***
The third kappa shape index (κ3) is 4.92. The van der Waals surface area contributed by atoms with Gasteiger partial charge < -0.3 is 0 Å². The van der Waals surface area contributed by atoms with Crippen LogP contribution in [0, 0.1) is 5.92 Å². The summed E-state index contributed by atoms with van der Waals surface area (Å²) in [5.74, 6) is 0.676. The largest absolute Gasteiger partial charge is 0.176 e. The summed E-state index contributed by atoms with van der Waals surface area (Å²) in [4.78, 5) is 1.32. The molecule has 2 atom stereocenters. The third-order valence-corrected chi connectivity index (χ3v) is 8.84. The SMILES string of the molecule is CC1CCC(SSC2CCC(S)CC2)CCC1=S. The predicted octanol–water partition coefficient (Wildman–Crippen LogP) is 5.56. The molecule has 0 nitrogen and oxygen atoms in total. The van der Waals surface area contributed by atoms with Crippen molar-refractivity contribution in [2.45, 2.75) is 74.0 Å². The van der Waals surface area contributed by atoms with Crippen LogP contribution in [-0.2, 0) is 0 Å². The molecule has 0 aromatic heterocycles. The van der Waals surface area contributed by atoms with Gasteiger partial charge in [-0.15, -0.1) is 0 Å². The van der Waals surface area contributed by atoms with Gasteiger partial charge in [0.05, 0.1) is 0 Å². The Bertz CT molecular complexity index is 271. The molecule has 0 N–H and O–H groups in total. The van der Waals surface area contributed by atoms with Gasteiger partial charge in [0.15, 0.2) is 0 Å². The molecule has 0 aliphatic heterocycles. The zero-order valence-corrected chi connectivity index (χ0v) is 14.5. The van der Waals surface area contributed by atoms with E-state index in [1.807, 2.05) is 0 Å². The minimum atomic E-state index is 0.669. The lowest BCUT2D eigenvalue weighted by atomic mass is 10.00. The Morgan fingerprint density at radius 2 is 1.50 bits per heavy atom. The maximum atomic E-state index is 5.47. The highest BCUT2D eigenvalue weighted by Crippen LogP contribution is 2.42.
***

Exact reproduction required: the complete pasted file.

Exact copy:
The third kappa shape index (κ3) is 4.92. The van der Waals surface area contributed by atoms with Gasteiger partial charge < -0.3 is 0 Å². The van der Waals surface area contributed by atoms with Crippen LogP contribution in [0, 0.1) is 5.92 Å². The summed E-state index contributed by atoms with van der Waals surface area (Å²) in [5.74, 6) is 0.676. The largest absolute Gasteiger partial charge is 0.176 e. The summed E-state index contributed by atoms with van der Waals surface area (Å²) in [4.78, 5) is 1.32. The molecule has 2 atom stereocenters. The third-order valence-corrected chi connectivity index (χ3v) is 8.84. The SMILES string of the molecule is CC1CCC(SSC2CCC(S)CC2)CCC1=S. The predicted octanol–water partition coefficient (Wildman–Crippen LogP) is 5.56. The molecule has 0 nitrogen and oxygen atoms in total. The van der Waals surface area contributed by atoms with Crippen molar-refractivity contribution in [2.45, 2.75) is 74.0 Å². The van der Waals surface area contributed by atoms with Crippen LogP contribution in [-0.2, 0) is 0 Å². The molecule has 0 aromatic heterocycles. The van der Waals surface area contributed by atoms with Gasteiger partial charge in [-0.15, -0.1) is 0 Å². The van der Waals surface area contributed by atoms with Gasteiger partial charge in [0.05, 0.1) is 0 Å². The Bertz CT molecular complexity index is 271. The molecule has 0 N–H and O–H groups in total. The van der Waals surface area contributed by atoms with Gasteiger partial charge in [0.15, 0.2) is 0 Å². The molecule has 0 aliphatic heterocycles. The zero-order valence-corrected chi connectivity index (χ0v) is 14.5. The van der Waals surface area contributed by atoms with E-state index in [1.807, 2.05) is 0 Å². The minimum atomic E-state index is 0.669. The lowest BCUT2D eigenvalue weighted by atomic mass is 10.00. The Morgan fingerprint density at radius 2 is 1.50 bits per heavy atom. The maximum atomic E-state index is 5.47. The highest BCUT2D eigenvalue weighted by Crippen LogP contribution is 2.42.